And on top of it all, this model turns out to be “Pandora’s box”. With every new level we climb to see the Kraken in its full size, we find new rooms and galleries. The tour quickly becomes unrealistically long. From the outside, this museum-monstrosity doesn’t look quite as vast. We couldn’t see the end of more Australian stuffed animals, or minerals, fossils, etc. One room for the Antarctic work of Australia and another for the space-one.
We might be seeking a sanctuary from the horrors outside, but even these endless rooms are too much for us. In the end, we manage to find each other within the labyrinth of exhibits and head towards the outside. But on the corridor to the exit, we are drawn to another little room. Mum and I are quickly engulfed in draws and draws of beautiful and indescribable crystals. Such colours and shapes we have never seen. And behind us is a unique beehive display. Its walls are made out of plexiglass and allow us to see the busy bees at work. There is a tunnel attached to the hive that lets the creatures to go outside. In this way, they can freely collect pollen outside, while we observe and study them inside. Oh, how I love interactive museums!
We finally leave the boundaries of the museum but quickly slip into the neighbouring building - the state art gallery with the weirdest art collection I have ever seen. In galleries worldwide, the different art styles are separated if not in different building, then at least in different rooms. Well, they haven’t put in that effort here and everything is all together. Next to a classic oil portrait, the skins of two bulls sawn together hang from the ceiling, or next to a prairie landscape - two mannequins covered in screws from head to toe.
I can assure you, this is a certain way not to pay any attention whatsoever to the classic pieces. Especially, when they have created a red “obscurial” in an entire room. Maybe you aren’t too familiar with the latest films from the Harry Potter realm “Fantastic Beasts” and this term isn’t known to you. But, unfortunately, I can’t describe it either - perhaps if you picture a thick and dense spiderweb, which has its own life. It moves independently, takes up whatever spaces it wants and attacks wizards just for the fun of it. Did I assist you?
Lunch is “served” at Glenelg beach. We finally got to it. Mum and dad are brave enough to get into the water. The temperature is very far from our experience last night at Semaphore Beach. Meanwhile, Nic and I eat our sandwiches and check online what the legal restrictions are on taking beach shells out of the country. We think they aren’t considered contraband if they weren’t in a National park or reserve. And here, we are definitely not in one of those. Okay, I think we’ve seen the most important things. We are ready to leave Adelaide.
On the road to Victor Harbour, mum and dad see their first kangaroos by the road. And in the town, we check into Grosvenor Hotel. The general plan was to camp, so our two new members can see how we’ve lived in Australia all this time. But these high temperatures scared us. The two of us can hardly survive in a tent at 30 degrees at night, what can we expect when it is four of us.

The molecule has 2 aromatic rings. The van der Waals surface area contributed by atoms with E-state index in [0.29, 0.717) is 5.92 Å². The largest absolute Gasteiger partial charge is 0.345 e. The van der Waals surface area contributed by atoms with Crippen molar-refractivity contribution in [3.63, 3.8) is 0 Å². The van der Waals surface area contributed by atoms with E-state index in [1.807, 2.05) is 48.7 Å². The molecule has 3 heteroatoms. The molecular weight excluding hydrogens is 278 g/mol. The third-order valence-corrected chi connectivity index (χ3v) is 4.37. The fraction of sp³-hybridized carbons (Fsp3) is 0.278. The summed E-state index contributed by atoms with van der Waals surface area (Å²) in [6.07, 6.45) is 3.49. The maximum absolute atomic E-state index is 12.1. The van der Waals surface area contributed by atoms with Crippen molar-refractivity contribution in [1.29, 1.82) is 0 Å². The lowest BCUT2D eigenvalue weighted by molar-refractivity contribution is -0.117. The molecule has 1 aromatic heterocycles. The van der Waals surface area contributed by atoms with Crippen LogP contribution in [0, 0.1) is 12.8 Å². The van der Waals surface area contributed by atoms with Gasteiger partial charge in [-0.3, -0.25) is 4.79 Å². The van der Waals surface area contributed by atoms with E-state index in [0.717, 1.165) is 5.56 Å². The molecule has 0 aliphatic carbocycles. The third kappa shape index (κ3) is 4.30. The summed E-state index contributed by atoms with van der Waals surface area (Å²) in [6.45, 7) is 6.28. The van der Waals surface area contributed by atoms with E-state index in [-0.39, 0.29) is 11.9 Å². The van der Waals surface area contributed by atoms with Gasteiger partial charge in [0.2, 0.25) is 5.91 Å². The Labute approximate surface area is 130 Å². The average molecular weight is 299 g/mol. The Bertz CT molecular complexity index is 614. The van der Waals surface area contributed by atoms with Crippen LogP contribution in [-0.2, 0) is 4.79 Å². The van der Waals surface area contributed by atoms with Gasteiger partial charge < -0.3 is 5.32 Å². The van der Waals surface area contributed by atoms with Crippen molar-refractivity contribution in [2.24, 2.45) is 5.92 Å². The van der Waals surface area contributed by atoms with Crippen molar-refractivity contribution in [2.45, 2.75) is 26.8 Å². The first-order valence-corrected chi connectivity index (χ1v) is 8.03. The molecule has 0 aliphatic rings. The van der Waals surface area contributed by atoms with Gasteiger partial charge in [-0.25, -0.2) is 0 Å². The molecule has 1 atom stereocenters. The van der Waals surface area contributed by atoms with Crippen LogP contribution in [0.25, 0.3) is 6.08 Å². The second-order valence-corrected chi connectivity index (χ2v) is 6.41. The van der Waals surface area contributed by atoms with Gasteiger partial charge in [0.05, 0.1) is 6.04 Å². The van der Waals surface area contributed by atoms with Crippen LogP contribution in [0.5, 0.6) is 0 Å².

But actually, you won’t believe what we’re going through. After the crazy 47 degrees in Adelaide at lunchtime, now just a few hours later, we’re at 17 degrees. And tomorrow morning it will be 7! This is a literal 40-degree difference in temperature. How is such a thing possible? We weren’t going to camp because of the heat and now we have to worry about freezing at night. This is so Australian!
We put on long trousers and take top layers to get to Granite Island where sea lions and penguins can often be seen. On the way, we show mum and dad what an Australia playground looks like. We collect branches from a local pine tree that can be a perfect alternative for the NYE Bulgarian tradition. (Maybe this isn’t the time to get into explanations). We see a new type of bird we haven’t met before. What type? I don’t know.
There are no penguins and seals to be seen, but the entire island is covered in modern sculpture. There must have been an interesting art exhibit here, as it is hard to leave the island despite the setting sun. Sculptures and sunset!
Naturally, we have again not divided our time well. Back in town, all shops are now closed. Not that we could have cooked anything in the hotel room anyway. We sneak into the first restaurant on our way - Mexican. Dad might be dying to try something typically Australian, but he has never had Mexican either, so he can get over it.
Many explanations and pictures from Google are required to successfully order dinner. But if you had never heard of quesadillas or nachos, how could you guess what you’re ordering? And the high beer price isn’t helping the process either. Leftovers are taken in a box and we are happy to get back to the hotel room and cuddle into our cold sheets after such a heated and non-stop day.
More again tomorrow!
Whether because of the unexpected heat …
Or the travel fatigue …
Or even badly scheduled time …
We probably didn’t pay enough attention to Adelaide, that the city deserved. But that doesn’t mean we didn’t appreciate it. Actually, I really enjoyed the South-Australian capital. Plus we are spending some quality family time, which we often lack being separated at the two ends of the European continent.
We are now five on the Australia roads. And Bertie might be the most important member!
Vassya (and Nic, Boyan and Svetla)